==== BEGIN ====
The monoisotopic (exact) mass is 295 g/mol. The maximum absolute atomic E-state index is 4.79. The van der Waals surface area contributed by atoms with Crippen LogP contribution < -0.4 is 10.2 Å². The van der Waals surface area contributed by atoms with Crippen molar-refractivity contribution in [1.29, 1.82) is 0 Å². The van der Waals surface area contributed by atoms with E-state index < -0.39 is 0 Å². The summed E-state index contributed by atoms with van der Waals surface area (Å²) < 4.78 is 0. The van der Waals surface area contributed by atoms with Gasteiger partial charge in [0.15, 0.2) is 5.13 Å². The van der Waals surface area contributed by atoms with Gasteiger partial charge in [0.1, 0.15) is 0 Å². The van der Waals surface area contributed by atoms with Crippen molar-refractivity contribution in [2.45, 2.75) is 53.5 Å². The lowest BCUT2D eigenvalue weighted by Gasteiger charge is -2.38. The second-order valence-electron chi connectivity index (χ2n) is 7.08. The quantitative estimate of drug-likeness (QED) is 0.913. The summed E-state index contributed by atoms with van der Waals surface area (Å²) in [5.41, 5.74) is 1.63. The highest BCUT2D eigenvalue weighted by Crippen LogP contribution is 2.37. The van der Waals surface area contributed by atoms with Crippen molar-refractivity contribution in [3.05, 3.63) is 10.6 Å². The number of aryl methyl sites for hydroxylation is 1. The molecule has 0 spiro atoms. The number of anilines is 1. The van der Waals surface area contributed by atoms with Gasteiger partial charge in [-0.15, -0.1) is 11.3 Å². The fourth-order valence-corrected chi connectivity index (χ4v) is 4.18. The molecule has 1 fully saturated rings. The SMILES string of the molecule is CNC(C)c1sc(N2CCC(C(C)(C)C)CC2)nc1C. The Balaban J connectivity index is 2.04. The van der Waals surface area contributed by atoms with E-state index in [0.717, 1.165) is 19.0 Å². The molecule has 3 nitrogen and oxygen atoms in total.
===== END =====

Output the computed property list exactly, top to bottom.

The monoisotopic (exact) mass is 295 g/mol. The maximum absolute atomic E-state index is 4.79. The van der Waals surface area contributed by atoms with Crippen LogP contribution < -0.4 is 10.2 Å². The van der Waals surface area contributed by atoms with Crippen molar-refractivity contribution in [1.29, 1.82) is 0 Å². The van der Waals surface area contributed by atoms with E-state index < -0.39 is 0 Å². The summed E-state index contributed by atoms with van der Waals surface area (Å²) < 4.78 is 0. The van der Waals surface area contributed by atoms with Gasteiger partial charge in [0.15, 0.2) is 5.13 Å². The van der Waals surface area contributed by atoms with Gasteiger partial charge in [0.1, 0.15) is 0 Å². The van der Waals surface area contributed by atoms with Crippen molar-refractivity contribution in [2.45, 2.75) is 53.5 Å². The lowest BCUT2D eigenvalue weighted by Gasteiger charge is -2.38. The second-order valence-electron chi connectivity index (χ2n) is 7.08. The quantitative estimate of drug-likeness (QED) is 0.913. The summed E-state index contributed by atoms with van der Waals surface area (Å²) in [5.41, 5.74) is 1.63. The highest BCUT2D eigenvalue weighted by Crippen LogP contribution is 2.37. The van der Waals surface area contributed by atoms with Crippen molar-refractivity contribution in [3.05, 3.63) is 10.6 Å². The number of aryl methyl sites for hydroxylation is 1. The molecule has 0 spiro atoms. The number of anilines is 1. The van der Waals surface area contributed by atoms with Gasteiger partial charge in [-0.15, -0.1) is 11.3 Å². The fourth-order valence-corrected chi connectivity index (χ4v) is 4.18. The molecule has 1 fully saturated rings. The SMILES string of the molecule is CNC(C)c1sc(N2CCC(C(C)(C)C)CC2)nc1C. The Balaban J connectivity index is 2.04. The van der Waals surface area contributed by atoms with E-state index in [0.717, 1.165) is 19.0 Å². The molecule has 3 nitrogen and oxygen atoms in total.